The number of additional components is very small when the fact is taken account of that also when the prior art bandpass filter is used two coupling coils and two IF series resonant circuits must be provided, of which each time one coil or one circuit, respectively would have to be short circuited by means of an additional switching diode. Only one additional capacitance diode and the associated isolating capacitor are then namely required.
|Cited Patent||Filing date||Publication date||Applicant||Title|
|US3493870 *||May 17, 1966||Feb 3, 1970||Philips Corp||Mixing circuit arrangement|
|US4247953 *||Jun 30, 1978||Jan 27, 1981||Hitachi, Ltd.||Tunable high-frequency input circuit|
|US4408348 *||Aug 19, 1981||Oct 4, 1983||Rca Corporation||Multiband tuning system for a television receiver|
|US4418427 *||Mar 30, 1982||Nov 29, 1983||Rca Corporation||Tuning system for a multi-band television receiver|
|Citing Patent||Filing date||Publication date||Applicant||Title|
|US4710974 *||Feb 28, 1986||Dec 1, 1987||U.S. Philips Corporation||Circuit arrangement for a tuner for changing over several frequency ranges|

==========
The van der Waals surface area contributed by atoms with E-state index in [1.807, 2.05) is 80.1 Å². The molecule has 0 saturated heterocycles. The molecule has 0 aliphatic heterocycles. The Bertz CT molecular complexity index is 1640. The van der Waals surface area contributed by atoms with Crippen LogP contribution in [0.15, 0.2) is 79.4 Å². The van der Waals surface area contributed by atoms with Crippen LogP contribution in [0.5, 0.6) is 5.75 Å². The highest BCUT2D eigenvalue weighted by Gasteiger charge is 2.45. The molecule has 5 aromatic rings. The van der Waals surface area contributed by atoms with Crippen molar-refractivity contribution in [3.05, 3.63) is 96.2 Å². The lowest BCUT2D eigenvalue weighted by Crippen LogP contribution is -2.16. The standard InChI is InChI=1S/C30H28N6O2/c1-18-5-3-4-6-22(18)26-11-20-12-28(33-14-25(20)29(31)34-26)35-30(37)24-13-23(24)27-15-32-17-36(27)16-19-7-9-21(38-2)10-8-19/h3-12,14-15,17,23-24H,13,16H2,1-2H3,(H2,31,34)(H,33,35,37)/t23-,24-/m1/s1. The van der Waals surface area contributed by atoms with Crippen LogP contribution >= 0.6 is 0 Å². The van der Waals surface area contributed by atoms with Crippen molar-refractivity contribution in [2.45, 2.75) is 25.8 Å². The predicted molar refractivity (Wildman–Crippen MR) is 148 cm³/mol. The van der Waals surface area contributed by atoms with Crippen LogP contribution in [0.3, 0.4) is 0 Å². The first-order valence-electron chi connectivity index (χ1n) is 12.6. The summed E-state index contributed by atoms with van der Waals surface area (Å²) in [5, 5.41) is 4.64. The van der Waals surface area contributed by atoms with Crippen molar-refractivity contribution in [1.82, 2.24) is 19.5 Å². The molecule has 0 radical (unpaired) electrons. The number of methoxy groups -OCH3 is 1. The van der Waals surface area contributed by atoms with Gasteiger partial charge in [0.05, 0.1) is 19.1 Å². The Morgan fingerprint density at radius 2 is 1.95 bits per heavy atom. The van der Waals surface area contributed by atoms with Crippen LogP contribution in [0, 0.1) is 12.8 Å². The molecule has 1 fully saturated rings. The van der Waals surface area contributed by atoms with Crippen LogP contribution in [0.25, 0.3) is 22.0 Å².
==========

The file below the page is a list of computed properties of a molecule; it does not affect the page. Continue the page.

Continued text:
|US4972455 *||Jun 23, 1989||Nov 20, 1990||Motorola, Inc.||Dual-bandwidth cellular telephone|
|US5020092 *||Aug 24, 1990||May 28, 1991||Motorola, Inc.||Dual-bandwidth cellular telephone|
|US5287556 *||Sep 28, 1990||Feb 15, 1994||Motorola, Inc.||Interference reduction using an adaptive receiver filter, signal strength, and BER sensing|
|US5463362 *||Jul 19, 1994||Oct 31, 1995||Sharp Kabushiki Kaisha||Tuner circuit having a switching diode to change receiving bands|
|US6064866 *||Jun 26, 1997||May 16, 2000||U.S. Philips Corporation||Switchable bandpass filter for a multiband tuner|
|US6472957 *||Aug 28, 2001||Oct 29, 2002||Zenith Electronics Corporation||Low power switchable filter tuner|
|US7106149||Jan 13, 2004||Sep 12, 2006||Thomson Licensing||Switchable tuneable bandpass filter with optimized frequency response|
|US20040145410 *||Jan 13, 2004||Jul 29, 2004||Alfred Selz||Switchable tuneable bandpass filter with optimized frequency response|
|CN1518220B||Jan 8, 2004||Jun 22, 2011||汤姆森特许公司||Band-pass filter of changable and tunable with optimum frequency response|
|U.S. Classification||455/188.1, 334/47, 334/60, 455/180.1, 334/56, 455/333|
|Sep 9, 1983||AS||Assignment|
Owner name: U.S. PHILIPS CORPORATION 100 EAST 42ND ST., NEW YO
Free format text: ASSIGNMENT OF ASSIGNORS INTEREST.;ASSIGNOR:KUPFER, KARL H.;REEL/FRAME:004167/0031
Effective date: 19830817
|Aug 3, 1989||FPAY||Fee payment|
Year of fee payment: 4
|Sep 28, 1993||REMI||Maintenance fee reminder mailed|
|Nov 12, 1993||REMI||Maintenance fee reminder mailed|
|Feb 27, 1994||LAPS||Lapse for failure to pay maintenance fees|
|May 10, 1994||FP||Expired due to failure to pay maintenance fee|
Effective date: 19940227